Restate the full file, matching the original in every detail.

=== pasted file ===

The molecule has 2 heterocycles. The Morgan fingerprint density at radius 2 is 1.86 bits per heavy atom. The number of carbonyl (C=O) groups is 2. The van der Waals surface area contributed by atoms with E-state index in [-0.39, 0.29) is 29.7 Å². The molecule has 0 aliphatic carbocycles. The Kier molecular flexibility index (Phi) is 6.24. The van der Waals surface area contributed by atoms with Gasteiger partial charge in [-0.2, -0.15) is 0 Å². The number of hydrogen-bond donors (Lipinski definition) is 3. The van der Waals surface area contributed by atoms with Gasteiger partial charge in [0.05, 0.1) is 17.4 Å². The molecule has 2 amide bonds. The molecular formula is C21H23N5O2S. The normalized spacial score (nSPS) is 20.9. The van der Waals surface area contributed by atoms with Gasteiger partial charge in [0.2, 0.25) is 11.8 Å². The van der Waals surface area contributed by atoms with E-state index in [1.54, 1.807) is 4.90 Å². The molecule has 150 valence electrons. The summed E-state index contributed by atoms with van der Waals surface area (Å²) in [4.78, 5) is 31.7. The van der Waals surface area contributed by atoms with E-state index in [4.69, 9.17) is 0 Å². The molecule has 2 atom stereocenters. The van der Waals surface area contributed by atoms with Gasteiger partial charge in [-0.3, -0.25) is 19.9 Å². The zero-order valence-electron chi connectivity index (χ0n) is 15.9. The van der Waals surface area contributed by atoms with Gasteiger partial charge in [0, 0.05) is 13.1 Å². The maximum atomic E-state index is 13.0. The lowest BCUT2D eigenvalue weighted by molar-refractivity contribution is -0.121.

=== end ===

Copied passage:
The molecule has 2 heterocycles. The Morgan fingerprint density at radius 2 is 1.86 bits per heavy atom. The number of carbonyl (C=O) groups is 2. The van der Waals surface area contributed by atoms with E-state index in [-0.39, 0.29) is 29.7 Å². The molecule has 0 aliphatic carbocycles. The Kier molecular flexibility index (Phi) is 6.24. The van der Waals surface area contributed by atoms with Gasteiger partial charge in [-0.2, -0.15) is 0 Å². The number of hydrogen-bond donors (Lipinski definition) is 3. The van der Waals surface area contributed by atoms with Gasteiger partial charge in [0.05, 0.1) is 17.4 Å². The molecule has 2 amide bonds. The molecular formula is C21H23N5O2S. The normalized spacial score (nSPS) is 20.9. The van der Waals surface area contributed by atoms with Gasteiger partial charge in [0.2, 0.25) is 11.8 Å². The van der Waals surface area contributed by atoms with E-state index in [1.54, 1.807) is 4.90 Å². The molecule has 150 valence electrons. The summed E-state index contributed by atoms with van der Waals surface area (Å²) in [4.78, 5) is 31.7. The van der Waals surface area contributed by atoms with E-state index in [4.69, 9.17) is 0 Å². The molecule has 2 atom stereocenters. The van der Waals surface area contributed by atoms with Gasteiger partial charge in [-0.3, -0.25) is 19.9 Å². The zero-order valence-electron chi connectivity index (χ0n) is 15.9. The van der Waals surface area contributed by atoms with Gasteiger partial charge in [0, 0.05) is 13.1 Å². The maximum atomic E-state index is 13.0. The lowest BCUT2D eigenvalue weighted by molar-refractivity contribution is -0.121.